A truly magical day

As previously mentioned, one element of “let’s get over the fact that we didn’t get Olympics tickets” was buying tickets for the Harry Potter studio tour instead. Morven and I decided to mark the fact that neither of us had been at the other’s 30th birthday celebrations, by spending a day acting like extremely geeky children – which is exactly what we are, underneath our mature, 30/31 year old exteriors…

In fact, most of other similarly mature friends had already been. True, my sister went on a school trip, but she has now declared it to have been her best day of paid employment ever (and this is a woman who gets paid to regularly sit in theatres with her pupils). Colleagues provided tips on what to do and when; albums on Facebook gave small hints as to what to expect – but nothing could prepare me for the moment we arrived at the doors of the Great Hall…

…honestly, there may have been an undisguised squeal. I won’t spoil the reveal, but wow. In fact “wow” was a regular response to everything, that and awed silence.

Actually, the fun started before we even got into the tour. We were early (they say you need a lot of time to get from Watford Junction station on the HP bus, but you kind of don’t), so we did the logical thing and killed time in the gift shop. [Great move – it was relatively quiet pre 11am, less so when we emerged at nearly 4pm.] And what is the logical thing to do in the HP gift shop? Try on cloaks and Hogwarts uniforms, obviously.

I don’t want to spoil the tour for others who are considering going, but if you’re interested in the whole thing, there is an inevitable Flickr set. The bottom line is if you were at all entranced by the films, it’s £28 well spent. Even if you are a HP cynic, there is no doubting the enormous amount of effort and detail that went into them. To be able to walk around the sets and discover some of their secrets is literally magical. In fact, I suspect much of it would be lost on children – we took four hours (including a lunch stop) to go round, we were told a group had recently taken nine and a half! I can’t think that younger children would enjoy it much at all – it’s not an experience to be raced around, it’s something to be savoured and enjoyed.

We did this in the most obvious way possible – playing the Statue Game with the giant chess pieces and generally horsing around – I tried to break into Hogwarts and drank a Butterbeer while behind the wheel of a Ford Anglia.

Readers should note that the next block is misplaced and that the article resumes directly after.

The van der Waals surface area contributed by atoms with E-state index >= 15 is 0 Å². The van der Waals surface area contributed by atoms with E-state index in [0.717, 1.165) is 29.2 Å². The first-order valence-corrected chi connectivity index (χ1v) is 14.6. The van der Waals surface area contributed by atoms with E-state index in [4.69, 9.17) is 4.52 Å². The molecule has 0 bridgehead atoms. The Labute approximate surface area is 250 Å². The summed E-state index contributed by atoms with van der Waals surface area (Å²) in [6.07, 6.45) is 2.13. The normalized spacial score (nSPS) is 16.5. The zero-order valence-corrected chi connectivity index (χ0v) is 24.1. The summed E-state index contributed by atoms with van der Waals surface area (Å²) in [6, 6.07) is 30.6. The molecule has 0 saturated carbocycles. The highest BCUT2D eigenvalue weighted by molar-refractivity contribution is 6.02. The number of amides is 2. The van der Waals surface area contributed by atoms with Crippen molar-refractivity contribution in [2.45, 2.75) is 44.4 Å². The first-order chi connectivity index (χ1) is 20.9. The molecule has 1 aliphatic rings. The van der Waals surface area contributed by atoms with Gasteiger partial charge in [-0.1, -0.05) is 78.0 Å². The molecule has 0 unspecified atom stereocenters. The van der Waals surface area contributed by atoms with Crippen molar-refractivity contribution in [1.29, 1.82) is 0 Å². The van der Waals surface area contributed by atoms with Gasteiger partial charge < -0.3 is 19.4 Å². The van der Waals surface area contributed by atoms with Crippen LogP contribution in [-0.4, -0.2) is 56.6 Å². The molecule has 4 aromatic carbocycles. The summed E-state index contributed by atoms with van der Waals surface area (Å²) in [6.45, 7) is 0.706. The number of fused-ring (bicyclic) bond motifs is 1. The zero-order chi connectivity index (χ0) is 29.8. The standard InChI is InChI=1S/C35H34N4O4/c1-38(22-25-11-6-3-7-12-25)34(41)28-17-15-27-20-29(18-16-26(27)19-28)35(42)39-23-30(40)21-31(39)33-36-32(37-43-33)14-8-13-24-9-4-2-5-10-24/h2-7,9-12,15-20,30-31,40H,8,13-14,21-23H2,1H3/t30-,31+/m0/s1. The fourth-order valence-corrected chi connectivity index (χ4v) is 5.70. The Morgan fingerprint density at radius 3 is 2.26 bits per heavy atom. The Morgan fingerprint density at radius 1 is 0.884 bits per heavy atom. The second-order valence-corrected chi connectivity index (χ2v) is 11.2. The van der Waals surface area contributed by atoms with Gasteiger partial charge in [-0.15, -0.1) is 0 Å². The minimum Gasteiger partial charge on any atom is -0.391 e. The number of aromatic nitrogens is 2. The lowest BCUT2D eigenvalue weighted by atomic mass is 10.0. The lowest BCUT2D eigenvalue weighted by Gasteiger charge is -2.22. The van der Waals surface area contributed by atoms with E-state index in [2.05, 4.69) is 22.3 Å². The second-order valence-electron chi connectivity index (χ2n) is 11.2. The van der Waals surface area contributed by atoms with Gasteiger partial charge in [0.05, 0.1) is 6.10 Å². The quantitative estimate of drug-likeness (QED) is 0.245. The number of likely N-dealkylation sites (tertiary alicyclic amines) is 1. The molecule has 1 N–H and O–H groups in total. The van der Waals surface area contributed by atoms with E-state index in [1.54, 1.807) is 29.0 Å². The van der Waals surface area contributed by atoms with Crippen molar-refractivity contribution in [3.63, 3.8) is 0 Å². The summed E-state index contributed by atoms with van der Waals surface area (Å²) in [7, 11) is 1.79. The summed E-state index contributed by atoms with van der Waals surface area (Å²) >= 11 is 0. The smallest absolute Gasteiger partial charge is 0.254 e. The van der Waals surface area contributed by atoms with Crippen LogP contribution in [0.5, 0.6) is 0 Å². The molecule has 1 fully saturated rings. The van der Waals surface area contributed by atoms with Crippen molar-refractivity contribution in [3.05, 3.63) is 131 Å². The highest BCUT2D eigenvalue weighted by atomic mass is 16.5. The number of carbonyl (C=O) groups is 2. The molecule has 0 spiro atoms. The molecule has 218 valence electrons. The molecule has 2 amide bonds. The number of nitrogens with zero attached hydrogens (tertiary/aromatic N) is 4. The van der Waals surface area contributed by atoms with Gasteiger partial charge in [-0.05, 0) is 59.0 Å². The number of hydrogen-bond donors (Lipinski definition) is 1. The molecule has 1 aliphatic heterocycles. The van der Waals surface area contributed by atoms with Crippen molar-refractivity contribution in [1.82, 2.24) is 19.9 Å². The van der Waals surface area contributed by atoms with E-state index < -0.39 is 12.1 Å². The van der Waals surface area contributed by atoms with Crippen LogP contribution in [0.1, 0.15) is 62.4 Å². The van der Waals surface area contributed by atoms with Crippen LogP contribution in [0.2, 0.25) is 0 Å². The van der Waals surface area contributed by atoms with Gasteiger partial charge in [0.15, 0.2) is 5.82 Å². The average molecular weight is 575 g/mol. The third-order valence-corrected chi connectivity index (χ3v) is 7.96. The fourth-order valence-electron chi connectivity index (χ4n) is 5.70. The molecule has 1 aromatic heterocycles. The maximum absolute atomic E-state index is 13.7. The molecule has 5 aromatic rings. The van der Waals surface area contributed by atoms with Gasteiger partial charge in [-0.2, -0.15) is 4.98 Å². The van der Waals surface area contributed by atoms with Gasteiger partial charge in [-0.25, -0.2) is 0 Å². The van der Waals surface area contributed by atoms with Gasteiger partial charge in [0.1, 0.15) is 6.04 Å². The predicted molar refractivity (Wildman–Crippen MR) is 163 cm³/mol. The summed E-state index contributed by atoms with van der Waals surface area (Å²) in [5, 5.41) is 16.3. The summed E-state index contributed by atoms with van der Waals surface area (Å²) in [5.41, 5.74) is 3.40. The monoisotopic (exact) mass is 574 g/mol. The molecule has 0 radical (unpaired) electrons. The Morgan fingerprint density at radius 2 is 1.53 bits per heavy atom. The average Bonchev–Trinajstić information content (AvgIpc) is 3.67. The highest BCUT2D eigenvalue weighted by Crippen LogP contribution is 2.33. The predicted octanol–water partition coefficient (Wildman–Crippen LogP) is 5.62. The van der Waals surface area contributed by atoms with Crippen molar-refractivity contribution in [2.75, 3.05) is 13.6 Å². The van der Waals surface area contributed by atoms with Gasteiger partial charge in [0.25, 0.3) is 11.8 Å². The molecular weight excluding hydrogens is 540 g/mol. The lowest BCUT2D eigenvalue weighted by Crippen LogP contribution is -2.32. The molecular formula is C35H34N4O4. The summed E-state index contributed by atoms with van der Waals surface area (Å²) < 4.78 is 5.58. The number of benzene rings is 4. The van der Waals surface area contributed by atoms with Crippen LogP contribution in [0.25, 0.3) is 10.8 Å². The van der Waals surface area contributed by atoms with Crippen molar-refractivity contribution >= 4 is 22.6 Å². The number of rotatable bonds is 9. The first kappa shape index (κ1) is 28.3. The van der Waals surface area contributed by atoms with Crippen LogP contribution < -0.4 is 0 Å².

A note on Butterbeer: It is not nice. For a start, it’s meant to be hot and it isn’t, and I’m pretty sure that the Three Broomsticks never served it in plastic cups. Secondly, it’s super sweet and Cream Soda appears to be a key ingredient. I’d be intrigued as to how it compares with the Butterbeer served at the Orlando Harry Potter experience…

Finally, you know those things you always think you’ll never do, yet end up doing anyway? Like paying money for professional photos of you doing stupid things? Morven and I are now the proud owners of two shots each. Initially, we weren’t going to bother – then we discovered you could dress up in a cloak and ride a broomstick, so we figured we’d just do it for the experience and not bother with the photos. [I was strongly drawn to the cloaks. I guess it’s a good job I’ve signed up for a career wearing cassocks.] Then we watched the people ahead of us and all of a sudden I needed a photo of me, in a cloak, on a broom and in front of a London bus. Riding the broomstick was possibly the funnest thing ever – so fun, that we ended up unable to choose photos. Here’s me on my broom next to the number 73 (which goes past the end of my road, how apt):

My second photo is rather special. So special that the woman serving us laughed at it too. Apparently the green screen technology still has issues with blonde hair, so for one shot the guy supervising my flying lifted the cloak’s hood over my head. Thus, I was transformed from innocent Hogwarts student to potential Death Eater:

It’s a fitting tribute to something that I and many others hold dear. Emblematic of this is the final room of the tour – an Ollivander’s style wand shop that contains a wand box for every single person involved in the films. Cast and crew alike are spread across countless shelves and much fun can be had finding people. Utterly beautiful.

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